There are signs that the fiery PEI real estate market may start to cool down – but that doesn’t mean it will be any easier to break into the island’s competitive property market.
Nationwide, the market showed signs of calming in March as the number of homes sold and average sales price fell from the previous month. But this is not the case in Prince Edward Island
“Flatness hasn’t necessarily hit us here yet,” said James Margerison, the new president of the PEI Real Estate Association.
“But I wouldn’t be surprised, with interest rates going up and record highs, there’s going to be a period of sort of stabilization – I haven’t seen that yet.”
The latest statistics show that prices are continuing to rise at the moment. According to the PEI Real Estate Association, of the 194 homes or units sold in PEI in April, the median price was $414,742, up more than 20 percent from April 2021.
Despite these record prices, there were fewer homes sold in April on Prince Edward Island — nearly 23 percent less than the record sales last April. During the first four months of 2022, home sales were 9 percent lower compared to the same period last year.
That’s because, in part, there were fewer homes available for sale — what dealerships call low inventory. The number of new listings on the island in April, at 265, is down more than 17 percent from April 2021.
None of this is good news for buyers who are hoping the market will cool down so they can buy their first home or move into a larger one.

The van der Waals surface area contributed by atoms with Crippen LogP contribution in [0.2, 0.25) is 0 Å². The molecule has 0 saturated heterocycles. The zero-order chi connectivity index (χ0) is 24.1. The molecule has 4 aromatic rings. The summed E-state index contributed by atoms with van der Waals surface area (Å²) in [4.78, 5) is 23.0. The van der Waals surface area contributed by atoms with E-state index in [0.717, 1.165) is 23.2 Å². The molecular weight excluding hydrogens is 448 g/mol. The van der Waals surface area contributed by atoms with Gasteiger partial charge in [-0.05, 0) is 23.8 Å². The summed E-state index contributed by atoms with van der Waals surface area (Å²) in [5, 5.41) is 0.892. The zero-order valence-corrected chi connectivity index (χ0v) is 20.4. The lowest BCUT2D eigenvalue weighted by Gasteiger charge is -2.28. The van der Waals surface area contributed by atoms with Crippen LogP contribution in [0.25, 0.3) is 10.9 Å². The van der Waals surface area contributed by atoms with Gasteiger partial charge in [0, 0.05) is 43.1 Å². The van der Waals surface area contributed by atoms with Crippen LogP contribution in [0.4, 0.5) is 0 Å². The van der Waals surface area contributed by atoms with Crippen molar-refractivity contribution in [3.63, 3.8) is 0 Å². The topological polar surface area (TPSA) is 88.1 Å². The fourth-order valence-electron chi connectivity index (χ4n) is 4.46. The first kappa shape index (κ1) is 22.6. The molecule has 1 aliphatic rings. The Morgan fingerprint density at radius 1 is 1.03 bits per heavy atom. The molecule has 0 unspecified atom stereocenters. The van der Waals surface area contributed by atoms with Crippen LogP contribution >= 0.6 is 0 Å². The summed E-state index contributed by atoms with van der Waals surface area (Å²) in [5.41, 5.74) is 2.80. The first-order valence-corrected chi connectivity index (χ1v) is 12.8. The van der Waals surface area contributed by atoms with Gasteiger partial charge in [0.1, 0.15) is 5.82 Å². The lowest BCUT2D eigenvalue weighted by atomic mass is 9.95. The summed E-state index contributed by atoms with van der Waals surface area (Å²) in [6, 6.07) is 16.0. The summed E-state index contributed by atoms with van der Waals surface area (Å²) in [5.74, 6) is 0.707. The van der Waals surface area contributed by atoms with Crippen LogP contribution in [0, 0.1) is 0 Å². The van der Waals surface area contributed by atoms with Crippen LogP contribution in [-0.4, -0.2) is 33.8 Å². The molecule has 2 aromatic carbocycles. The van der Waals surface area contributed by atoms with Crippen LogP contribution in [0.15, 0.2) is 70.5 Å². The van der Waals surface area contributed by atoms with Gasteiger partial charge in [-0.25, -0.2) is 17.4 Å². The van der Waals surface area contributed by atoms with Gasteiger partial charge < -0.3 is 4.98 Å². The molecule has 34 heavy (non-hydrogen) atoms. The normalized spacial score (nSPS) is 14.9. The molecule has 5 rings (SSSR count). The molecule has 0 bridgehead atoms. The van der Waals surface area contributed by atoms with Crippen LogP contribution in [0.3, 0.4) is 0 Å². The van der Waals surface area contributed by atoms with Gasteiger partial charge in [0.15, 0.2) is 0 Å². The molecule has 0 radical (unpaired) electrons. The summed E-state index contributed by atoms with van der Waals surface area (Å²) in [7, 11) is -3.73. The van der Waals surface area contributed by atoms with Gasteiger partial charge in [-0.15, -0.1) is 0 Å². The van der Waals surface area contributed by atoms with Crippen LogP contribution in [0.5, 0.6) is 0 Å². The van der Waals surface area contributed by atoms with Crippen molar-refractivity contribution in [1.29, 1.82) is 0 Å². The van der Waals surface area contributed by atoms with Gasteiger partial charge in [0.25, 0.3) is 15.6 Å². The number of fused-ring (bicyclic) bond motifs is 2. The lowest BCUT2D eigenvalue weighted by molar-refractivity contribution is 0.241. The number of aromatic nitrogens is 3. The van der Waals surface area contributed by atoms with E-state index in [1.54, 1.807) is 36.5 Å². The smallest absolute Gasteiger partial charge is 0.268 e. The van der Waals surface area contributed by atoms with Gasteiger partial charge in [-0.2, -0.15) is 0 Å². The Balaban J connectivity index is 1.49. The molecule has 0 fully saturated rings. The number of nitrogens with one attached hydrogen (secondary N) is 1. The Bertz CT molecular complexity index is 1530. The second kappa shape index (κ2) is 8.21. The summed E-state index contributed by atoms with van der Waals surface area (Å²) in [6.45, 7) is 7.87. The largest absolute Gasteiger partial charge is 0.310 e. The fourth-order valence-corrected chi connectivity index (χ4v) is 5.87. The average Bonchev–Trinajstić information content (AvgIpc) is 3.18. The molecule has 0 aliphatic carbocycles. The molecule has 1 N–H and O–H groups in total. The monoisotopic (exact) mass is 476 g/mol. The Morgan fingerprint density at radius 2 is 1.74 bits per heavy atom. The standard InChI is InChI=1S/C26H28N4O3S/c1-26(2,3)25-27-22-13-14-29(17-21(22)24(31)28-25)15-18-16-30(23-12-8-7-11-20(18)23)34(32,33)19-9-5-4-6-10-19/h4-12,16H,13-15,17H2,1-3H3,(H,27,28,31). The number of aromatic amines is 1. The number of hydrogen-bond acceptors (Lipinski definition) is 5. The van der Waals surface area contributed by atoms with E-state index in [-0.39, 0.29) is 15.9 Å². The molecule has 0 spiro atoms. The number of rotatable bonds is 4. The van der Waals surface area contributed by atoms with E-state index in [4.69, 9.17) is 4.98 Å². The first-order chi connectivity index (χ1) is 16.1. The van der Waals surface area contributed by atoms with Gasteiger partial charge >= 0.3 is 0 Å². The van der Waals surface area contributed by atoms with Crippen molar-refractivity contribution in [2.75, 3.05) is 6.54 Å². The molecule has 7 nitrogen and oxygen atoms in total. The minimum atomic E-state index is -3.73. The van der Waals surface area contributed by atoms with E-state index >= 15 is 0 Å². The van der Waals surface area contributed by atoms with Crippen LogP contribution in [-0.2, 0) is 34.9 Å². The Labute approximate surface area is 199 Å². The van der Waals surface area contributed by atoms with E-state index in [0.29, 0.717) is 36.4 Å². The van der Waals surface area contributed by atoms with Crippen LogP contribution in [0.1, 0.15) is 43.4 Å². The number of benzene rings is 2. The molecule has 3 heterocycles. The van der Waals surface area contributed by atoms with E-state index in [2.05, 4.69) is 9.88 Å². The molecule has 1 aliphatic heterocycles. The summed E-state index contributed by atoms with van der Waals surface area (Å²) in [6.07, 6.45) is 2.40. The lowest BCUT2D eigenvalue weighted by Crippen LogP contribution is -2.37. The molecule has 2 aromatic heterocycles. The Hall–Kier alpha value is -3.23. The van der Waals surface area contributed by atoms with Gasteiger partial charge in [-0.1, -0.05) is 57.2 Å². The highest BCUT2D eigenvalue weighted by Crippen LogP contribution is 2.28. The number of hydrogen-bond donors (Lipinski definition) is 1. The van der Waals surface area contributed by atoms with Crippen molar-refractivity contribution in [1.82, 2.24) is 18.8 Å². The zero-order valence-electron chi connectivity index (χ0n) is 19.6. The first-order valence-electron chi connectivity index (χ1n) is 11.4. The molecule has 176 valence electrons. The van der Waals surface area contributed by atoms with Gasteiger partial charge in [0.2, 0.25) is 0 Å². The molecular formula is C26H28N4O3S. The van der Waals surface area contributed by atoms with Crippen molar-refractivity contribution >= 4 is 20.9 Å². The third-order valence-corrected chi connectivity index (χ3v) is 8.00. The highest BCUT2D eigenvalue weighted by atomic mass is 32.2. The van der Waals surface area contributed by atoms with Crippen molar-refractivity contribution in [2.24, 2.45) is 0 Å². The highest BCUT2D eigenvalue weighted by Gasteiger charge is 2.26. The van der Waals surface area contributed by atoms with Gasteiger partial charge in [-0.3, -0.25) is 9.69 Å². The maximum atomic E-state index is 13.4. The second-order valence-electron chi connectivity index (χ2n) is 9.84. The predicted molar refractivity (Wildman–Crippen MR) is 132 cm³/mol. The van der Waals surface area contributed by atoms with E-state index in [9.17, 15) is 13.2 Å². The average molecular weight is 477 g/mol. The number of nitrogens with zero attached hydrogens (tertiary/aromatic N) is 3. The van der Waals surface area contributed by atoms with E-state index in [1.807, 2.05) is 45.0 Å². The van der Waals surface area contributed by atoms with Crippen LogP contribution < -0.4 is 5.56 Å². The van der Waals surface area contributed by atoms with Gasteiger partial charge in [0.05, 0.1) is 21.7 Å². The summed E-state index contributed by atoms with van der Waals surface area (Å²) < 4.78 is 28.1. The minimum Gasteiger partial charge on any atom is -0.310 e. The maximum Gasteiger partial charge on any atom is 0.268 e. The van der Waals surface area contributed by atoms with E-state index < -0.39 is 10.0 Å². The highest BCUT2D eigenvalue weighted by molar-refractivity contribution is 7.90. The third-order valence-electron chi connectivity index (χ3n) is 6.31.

“If home prices go down a little bit or if there is a bit of a correction, you might think that could make it more affordable for people entering the market,” Margerison said.
“But if interest rates continue to rise, it could put more pressure on affordability in terms of monthly payment and stress testing, so that could stabilize it.”
He explained that buyers may need to make a larger down payment to keep monthly mortgage obligations more manageable given the higher interest rates.
“It’s a bit like a game when you mix interest rates and house prices.”
Prices are rising more slowly than they were a year ago, which is a “very slow rise,” said Sean Cathcart, the Canadian Real Estate Association’s chief economist who spoke to CBC PEI from his home in Ottawa.
“Our expectation is that things are going to flatten out somewhat and somewhat…it was kind of like that,” he said.
The sudden rise in mortgage rates in March saw a rapid slowdown in Canada’s more expensive markets in April.
“Not much in PEI,” Cathcart explained. “Affordable markets tend to be more immune to interest rate increases like this.”
He said the primary card for the maritime provinces of PEI, New Brunswick and Nova Scotia are out-of-area buyers who have just sold their homes in a hot market, and they have plenty of money to spend. He said they don’t care about mortgage rates, because homes are still relatively affordable.
“It’s a blessing and a curse that activity can continue at a higher level than you see elsewhere in Canada, where we’ve seen some significant slowdowns, but it’s also not great for locals vying for nearly record low stock of homes for sale.”